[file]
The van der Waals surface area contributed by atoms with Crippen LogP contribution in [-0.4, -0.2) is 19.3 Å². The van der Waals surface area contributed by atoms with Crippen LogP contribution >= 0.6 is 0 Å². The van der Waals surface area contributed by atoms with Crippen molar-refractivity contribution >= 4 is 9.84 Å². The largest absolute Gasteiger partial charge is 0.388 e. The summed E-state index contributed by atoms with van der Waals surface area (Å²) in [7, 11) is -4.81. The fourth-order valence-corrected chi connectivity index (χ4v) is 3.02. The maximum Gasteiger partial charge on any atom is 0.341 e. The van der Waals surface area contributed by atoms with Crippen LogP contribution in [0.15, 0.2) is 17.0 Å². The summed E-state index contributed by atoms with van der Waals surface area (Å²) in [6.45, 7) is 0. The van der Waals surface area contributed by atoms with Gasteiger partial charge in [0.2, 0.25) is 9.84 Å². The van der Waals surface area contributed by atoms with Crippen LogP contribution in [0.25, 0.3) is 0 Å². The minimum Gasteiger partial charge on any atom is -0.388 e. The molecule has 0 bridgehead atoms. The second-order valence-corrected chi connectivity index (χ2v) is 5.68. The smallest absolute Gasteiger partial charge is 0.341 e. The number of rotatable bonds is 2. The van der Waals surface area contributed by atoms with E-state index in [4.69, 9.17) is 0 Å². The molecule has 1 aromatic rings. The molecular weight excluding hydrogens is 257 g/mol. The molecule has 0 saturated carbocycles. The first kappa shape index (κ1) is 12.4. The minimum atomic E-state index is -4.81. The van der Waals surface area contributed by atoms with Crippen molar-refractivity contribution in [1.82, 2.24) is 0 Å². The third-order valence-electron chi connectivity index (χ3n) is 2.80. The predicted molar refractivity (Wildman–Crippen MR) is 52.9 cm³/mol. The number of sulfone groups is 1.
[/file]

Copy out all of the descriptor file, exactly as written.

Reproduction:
The van der Waals surface area contributed by atoms with Crippen LogP contribution in [-0.4, -0.2) is 19.3 Å². The van der Waals surface area contributed by atoms with Crippen LogP contribution >= 0.6 is 0 Å². The van der Waals surface area contributed by atoms with Crippen molar-refractivity contribution >= 4 is 9.84 Å². The largest absolute Gasteiger partial charge is 0.388 e. The summed E-state index contributed by atoms with van der Waals surface area (Å²) in [7, 11) is -4.81. The fourth-order valence-corrected chi connectivity index (χ4v) is 3.02. The maximum Gasteiger partial charge on any atom is 0.341 e. The van der Waals surface area contributed by atoms with Crippen LogP contribution in [0.15, 0.2) is 17.0 Å². The summed E-state index contributed by atoms with van der Waals surface area (Å²) in [6.45, 7) is 0. The van der Waals surface area contributed by atoms with Gasteiger partial charge in [0.2, 0.25) is 9.84 Å². The van der Waals surface area contributed by atoms with Crippen LogP contribution in [0.25, 0.3) is 0 Å². The minimum Gasteiger partial charge on any atom is -0.388 e. The molecule has 0 bridgehead atoms. The second-order valence-corrected chi connectivity index (χ2v) is 5.68. The smallest absolute Gasteiger partial charge is 0.341 e. The number of rotatable bonds is 2. The van der Waals surface area contributed by atoms with E-state index in [4.69, 9.17) is 0 Å². The molecule has 1 aromatic rings. The molecular weight excluding hydrogens is 257 g/mol. The molecule has 0 saturated carbocycles. The first kappa shape index (κ1) is 12.4. The minimum atomic E-state index is -4.81. The van der Waals surface area contributed by atoms with Crippen molar-refractivity contribution in [1.82, 2.24) is 0 Å². The third-order valence-electron chi connectivity index (χ3n) is 2.80. The predicted molar refractivity (Wildman–Crippen MR) is 52.9 cm³/mol. The number of sulfone groups is 1.